Issue #16182 has been updated by baweaver (Brandon Weaver).


I wonder if it would make sense to reverse this to be left-to-right (LTR) rather than right-to-left (RTL) to make it easier to parse.

I cannot think of another RTL syntax in Ruby at the moment, including the current `for ... in` statement:

```
for item in collection
```

A full example might be:

```
for a, b in { a: 1, b: 2 }
  p a, b
end
:a
1
:b
2
=> {:a=>1, :b=>2}
```

Of course this does not currently work with keyword arguments:

```
[2] pry(main)> for a: 1, b: 2 in [{ a: 1 }, { b: 2 }]
SyntaxError: unexpected ':', expecting '.' or &. or :: or '['
for a: 1, b: 2 in [{ a: 1 }, { b: 2...
     ^
[2] pry(main)> for a:, b: in [{ a: 1 }, { b: 2 }]
SyntaxError: unexpected tSYMBEG, expecting do or '{' or '('
for a:, b: in [{ a: 1 }, { b: 2 }]
```

What if we leveraged some of the current logic for parsing a `for ... in` statement to make single-line pattern matching into a LTR syntax? This may be a solution for the parsing difficulties, as well as build on the intuition of Ruby developers expecting LTR syntaxes naturally.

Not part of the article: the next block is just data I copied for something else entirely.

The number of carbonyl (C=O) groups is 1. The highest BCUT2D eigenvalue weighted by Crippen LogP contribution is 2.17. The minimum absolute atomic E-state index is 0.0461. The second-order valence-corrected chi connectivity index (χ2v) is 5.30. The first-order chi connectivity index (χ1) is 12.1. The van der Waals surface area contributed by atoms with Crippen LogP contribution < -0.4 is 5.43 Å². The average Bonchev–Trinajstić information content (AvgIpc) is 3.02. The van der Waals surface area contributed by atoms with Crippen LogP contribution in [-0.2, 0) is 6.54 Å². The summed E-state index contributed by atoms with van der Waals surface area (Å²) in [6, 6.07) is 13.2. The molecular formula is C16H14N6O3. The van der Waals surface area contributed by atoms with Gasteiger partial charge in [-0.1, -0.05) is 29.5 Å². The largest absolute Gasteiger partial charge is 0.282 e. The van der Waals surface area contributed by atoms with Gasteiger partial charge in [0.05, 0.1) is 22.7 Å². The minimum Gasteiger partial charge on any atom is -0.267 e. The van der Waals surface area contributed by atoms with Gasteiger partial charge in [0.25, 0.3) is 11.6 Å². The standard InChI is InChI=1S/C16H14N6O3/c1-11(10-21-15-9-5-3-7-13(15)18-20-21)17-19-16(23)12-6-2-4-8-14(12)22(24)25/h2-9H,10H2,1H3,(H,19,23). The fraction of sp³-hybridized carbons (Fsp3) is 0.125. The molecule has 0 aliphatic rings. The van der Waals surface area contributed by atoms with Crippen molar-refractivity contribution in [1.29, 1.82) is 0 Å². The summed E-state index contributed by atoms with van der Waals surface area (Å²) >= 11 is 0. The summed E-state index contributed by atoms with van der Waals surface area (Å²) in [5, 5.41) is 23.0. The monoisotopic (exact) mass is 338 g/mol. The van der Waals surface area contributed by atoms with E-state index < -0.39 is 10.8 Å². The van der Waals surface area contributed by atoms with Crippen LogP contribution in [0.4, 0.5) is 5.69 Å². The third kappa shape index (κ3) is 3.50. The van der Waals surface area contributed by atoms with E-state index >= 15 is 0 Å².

----------------------------------------
Feature #16182: Should `expr in a, b, c` be allowed or not?
https://bugs.ruby-lang.org/issues/16182#change-81813

* Author: mame (Yusuke Endoh)
* Status: Open
* Priority: Normal
* Assignee: matz (Yukihiro Matsumoto)
* Target version: 
----------------------------------------
In #15865, a new syntax `<expr> in <pattern>` was introduced.  By using this, we can write:

```
json = { foo: 1, bar: 2}

if json in { foo:, bar: }
  p [foo, bar] #=> [1, 2]
end
```

However, we cannot write:

```
p(json in { foo:, bar: }) #=> expected: true, actual: syntax error
```

This is because `<expr> in <pattern>` is an expression but not an argument.  For example, `foo(json in a, b, c)` is ambiguous: it is considered `foo((json in a), b, c)` and `foo((json in a, b, c))`.

What should we do?

1. Do nothing; we admit that it is a spec
2. Revert the feature
3. Disallow a pattern like `a, b, c` or `a:, b:, c:` in this one-line pattern matching syntax; we ask a user to write `json in [a, b, c]` or `json in {a:, b:, c:}`



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